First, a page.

DEPUTY PRIME MINISTER Nick Clegg insisted on Sunday that he would continue to back a “wealth tax” ahead of his party’s annual conference in Brighton this week.
Speaking to the BBC’s Andrew Marr Show, the Liberal Democrat leader said he would not agree to more spending cuts unless the Conservatives agreed to some form of tax on the rich.
Clegg admitted that “so far I have failed” to persuade prime minister David Cameron and chancellor George Osborne to accept his arguments for a mansion tax that would levy a 1% charge on properties above a threshold of £2m.
“But the mansion tax is not the only way in which you can make people at the top make a fair contribution to this huge national effort of balancing the books,” Clegg said.
“We have already illustrated through capital gains tax, through stamp duty, through tax avoidance and many other measures … the top 10% pay more and we can do more of that.”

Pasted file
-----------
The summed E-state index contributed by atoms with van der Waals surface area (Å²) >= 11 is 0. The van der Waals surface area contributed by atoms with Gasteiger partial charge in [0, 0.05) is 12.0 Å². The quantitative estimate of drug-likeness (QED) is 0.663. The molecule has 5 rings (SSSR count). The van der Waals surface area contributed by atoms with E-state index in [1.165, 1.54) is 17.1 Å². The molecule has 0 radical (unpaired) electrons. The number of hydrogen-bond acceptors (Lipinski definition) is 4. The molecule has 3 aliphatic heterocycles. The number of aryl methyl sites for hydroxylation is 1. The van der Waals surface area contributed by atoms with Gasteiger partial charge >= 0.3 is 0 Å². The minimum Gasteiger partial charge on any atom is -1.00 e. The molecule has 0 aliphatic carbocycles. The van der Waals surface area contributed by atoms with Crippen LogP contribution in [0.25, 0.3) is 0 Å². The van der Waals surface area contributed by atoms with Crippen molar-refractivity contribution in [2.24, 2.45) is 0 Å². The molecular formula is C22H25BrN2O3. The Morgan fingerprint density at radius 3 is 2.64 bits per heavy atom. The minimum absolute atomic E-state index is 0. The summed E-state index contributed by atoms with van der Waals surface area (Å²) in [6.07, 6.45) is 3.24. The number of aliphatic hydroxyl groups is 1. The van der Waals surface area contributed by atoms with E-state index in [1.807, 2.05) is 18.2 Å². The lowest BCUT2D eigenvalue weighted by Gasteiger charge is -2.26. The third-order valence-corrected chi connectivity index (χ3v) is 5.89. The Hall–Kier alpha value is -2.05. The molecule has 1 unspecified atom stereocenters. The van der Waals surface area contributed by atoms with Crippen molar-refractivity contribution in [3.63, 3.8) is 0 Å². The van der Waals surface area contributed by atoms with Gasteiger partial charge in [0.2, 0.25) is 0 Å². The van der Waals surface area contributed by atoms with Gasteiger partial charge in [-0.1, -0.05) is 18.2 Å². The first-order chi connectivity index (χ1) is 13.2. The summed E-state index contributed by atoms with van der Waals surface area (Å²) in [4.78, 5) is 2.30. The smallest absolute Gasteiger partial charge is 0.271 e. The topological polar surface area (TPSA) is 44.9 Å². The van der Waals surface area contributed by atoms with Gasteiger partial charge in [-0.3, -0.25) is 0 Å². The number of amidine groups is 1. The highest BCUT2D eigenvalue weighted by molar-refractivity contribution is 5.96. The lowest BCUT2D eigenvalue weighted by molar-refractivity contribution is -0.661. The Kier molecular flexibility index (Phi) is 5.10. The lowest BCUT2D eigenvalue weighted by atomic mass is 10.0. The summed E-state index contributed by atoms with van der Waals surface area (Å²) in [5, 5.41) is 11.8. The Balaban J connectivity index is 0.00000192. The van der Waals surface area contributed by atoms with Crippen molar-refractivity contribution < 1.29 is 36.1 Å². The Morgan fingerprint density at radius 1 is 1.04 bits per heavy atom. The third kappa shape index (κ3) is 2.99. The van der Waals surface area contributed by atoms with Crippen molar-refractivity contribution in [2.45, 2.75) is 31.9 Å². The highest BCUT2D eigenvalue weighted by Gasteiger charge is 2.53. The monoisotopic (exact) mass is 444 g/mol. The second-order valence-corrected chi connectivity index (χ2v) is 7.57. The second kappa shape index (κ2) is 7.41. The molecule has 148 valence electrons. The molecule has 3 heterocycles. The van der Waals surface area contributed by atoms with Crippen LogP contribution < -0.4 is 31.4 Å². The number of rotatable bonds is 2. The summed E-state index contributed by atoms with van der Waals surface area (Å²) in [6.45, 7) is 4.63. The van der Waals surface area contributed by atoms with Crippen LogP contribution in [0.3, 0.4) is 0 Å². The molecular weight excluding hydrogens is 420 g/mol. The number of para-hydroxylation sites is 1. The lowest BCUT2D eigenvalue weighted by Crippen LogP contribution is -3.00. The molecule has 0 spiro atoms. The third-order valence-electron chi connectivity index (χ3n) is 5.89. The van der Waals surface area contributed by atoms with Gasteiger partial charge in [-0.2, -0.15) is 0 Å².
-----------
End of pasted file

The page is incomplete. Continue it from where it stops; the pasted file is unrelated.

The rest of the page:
In an interview with the Mail on Sunday, chief secretary to the Treasury Danny Alexander announced an extra 100 officials will join HMRC’s Affluence Unit, set up to combat tax avoidance by people with assets worth more than £2.5m. The unit’s remit will also be expanded to encompass people with assets worth more than £1m.
At HMRC, Dmitri Surendran was responsible for leading the London team of the offshore, corporate and wealthy unit of the fraud investigation service
Rosamond McDowell looks at key changes to inheritance tax policy, which apply from April this year
Report argues that the government must change the way it makes tax and budget decisions
Drastically fewer offices for HMRC in the hope to reduce their running costs